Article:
Voxer is always trying to lower the latency between our users. Our data shows that as we reduce latency, people send more messages. We've done a lot of optimizations on the backend to improve the performance of our technology stack: node.js, riak, redis, and SmartOS. The next set of improvements we have been working on are at the network protocol level by tuning stud and moving to the SPDY protocol, which forms the basis of HTTP 2.0.

Our mobile clients have always used HTTPS to talk to the backend, but this has caused a number of performance problems. The latency of mobile networks is unpredictable, and it fluctuates wildly. Even using persistent connections and HTTP pipelining, we used a pool of HTTPS connections to reduce client latency and to address issues like head-of-line blocking. Negotiating and maintaining a pool of TLS connections is complex and slow, and we haven't found a library that does this well on iOS.

The benefits of SPDY from a networking perspective are well documented. We have found that using SPDY for our application has made the application easier to understand, debug, and maintain. SPDY uses a single TCP socket for all requests, so error handling logic, queuing, retry, and background modes have all gotten simpler.

Twitter has released their CocoaSPDY library which solves a similar problem to iSPDY. Had this library been available when we started using SPDY, we may have chosen to use it instead and extend it to our needs. At this point, iSPDY has been tailored for our specific use case at Voxer, and we will continue to maintain it going forward.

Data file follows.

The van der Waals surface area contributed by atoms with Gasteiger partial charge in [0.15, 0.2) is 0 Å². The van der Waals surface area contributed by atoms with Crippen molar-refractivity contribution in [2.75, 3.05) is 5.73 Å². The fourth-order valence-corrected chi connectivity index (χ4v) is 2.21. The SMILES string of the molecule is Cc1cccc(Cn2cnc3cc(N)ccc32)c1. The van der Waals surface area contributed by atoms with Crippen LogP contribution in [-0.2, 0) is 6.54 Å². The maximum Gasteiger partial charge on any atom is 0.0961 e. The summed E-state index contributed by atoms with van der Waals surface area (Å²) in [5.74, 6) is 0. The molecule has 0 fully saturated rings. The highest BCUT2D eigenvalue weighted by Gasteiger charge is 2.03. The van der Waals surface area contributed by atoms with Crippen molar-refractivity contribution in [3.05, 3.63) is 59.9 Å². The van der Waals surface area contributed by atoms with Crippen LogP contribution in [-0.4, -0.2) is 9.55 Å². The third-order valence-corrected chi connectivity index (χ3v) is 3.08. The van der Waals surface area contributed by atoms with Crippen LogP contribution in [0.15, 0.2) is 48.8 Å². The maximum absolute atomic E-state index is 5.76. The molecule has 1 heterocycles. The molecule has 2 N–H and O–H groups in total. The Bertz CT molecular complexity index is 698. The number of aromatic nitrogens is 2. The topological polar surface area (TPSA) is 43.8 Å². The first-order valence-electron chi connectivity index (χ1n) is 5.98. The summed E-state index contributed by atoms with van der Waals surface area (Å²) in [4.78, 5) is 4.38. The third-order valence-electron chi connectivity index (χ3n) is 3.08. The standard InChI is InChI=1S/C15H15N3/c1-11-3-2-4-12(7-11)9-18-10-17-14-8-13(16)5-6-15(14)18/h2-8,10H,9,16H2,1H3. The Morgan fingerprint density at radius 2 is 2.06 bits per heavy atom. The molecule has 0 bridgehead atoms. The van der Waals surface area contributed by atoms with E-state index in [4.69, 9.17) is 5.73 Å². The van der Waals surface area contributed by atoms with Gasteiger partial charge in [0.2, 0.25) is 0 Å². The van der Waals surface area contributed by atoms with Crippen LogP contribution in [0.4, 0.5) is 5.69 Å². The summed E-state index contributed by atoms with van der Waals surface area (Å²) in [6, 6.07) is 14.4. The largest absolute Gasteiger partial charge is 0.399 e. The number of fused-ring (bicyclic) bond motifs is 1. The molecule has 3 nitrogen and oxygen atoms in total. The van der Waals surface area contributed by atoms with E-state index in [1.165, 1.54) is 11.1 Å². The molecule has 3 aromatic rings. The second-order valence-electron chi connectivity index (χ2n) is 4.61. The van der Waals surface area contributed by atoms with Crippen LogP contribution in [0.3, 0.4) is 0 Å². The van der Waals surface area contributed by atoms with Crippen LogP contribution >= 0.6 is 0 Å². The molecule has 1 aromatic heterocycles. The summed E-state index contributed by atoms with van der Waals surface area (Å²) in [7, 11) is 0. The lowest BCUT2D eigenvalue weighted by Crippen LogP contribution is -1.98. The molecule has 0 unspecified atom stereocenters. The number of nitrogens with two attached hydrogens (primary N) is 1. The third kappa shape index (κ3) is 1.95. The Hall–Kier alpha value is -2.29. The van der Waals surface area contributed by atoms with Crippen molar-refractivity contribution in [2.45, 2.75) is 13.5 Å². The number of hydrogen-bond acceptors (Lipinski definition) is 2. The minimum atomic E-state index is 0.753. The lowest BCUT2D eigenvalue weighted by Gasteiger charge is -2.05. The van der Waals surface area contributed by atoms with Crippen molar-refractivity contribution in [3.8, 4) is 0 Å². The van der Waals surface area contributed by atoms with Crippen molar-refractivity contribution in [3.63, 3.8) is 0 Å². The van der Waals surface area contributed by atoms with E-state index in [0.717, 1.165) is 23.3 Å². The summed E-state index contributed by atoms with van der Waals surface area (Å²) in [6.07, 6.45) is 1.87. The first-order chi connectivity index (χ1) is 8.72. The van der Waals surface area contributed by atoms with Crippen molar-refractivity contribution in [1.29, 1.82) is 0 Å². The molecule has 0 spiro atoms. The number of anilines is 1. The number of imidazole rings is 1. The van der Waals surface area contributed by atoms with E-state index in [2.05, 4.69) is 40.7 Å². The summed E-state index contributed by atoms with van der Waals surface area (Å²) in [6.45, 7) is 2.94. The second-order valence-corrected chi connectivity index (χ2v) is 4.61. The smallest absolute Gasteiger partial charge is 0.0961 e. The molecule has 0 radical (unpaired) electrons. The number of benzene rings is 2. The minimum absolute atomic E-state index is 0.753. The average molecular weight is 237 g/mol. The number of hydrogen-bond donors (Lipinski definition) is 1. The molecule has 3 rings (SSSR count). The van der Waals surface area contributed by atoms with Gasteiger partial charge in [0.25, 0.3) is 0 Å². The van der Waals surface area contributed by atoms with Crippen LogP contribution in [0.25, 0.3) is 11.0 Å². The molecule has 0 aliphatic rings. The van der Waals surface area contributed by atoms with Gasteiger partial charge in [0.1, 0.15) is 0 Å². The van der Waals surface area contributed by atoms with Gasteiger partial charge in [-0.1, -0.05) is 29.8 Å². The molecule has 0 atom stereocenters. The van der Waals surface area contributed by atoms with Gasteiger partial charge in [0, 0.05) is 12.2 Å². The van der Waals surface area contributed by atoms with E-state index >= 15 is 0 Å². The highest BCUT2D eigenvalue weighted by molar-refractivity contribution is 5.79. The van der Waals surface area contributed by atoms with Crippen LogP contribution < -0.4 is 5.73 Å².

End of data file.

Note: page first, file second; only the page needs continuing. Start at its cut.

The most important feature in iSPDY that we are relying on heavily is Server Push streams. Older Voxer clients used WebSockets or traditional HTTP long-polling to get live updates, but both of these have various tradeoffs at the client, server, and networking levels. In our application, SPDY with server push is the ideal solution for live updates. A single long-lived TCP connection can be used to send multiple live media streams to a waiting client without waiting for a round trip or causing head-of-line blocking from a slow sender.

Here are our design goals for iSPDY:

  • low latency tuning options
  • low memory footprint
  • server push stream support
  • priority scheduling for outgoing data
  • trailing headers
  • ping support
  • transparent decompression of response using Content-Encoding header
  • background socket reclaim detection and support on iOS
  • VoIP mode support on iOS
  • optionally use IP instead of DNS name to connect to server and save DNS resolution time

Adding support for SPDY on our backend was relatively straightforward because we are using node.js and node-spdy. Fedor Indutny is the primary author of both iSPDY and node-spdy, so these two libraries work well together. We use stud for TLS termination, so node.js sees an unencrypted SPDY stream, which is supported by node-spdy. Older clients and those on other platforms will continue to send HTTPS, but node-spdy has HTTP fallback support. The server code handling these endpoints is almost entirely unchanged, which has made testing and integrating SPDY much easier.

You can download and play with iSPDY on github.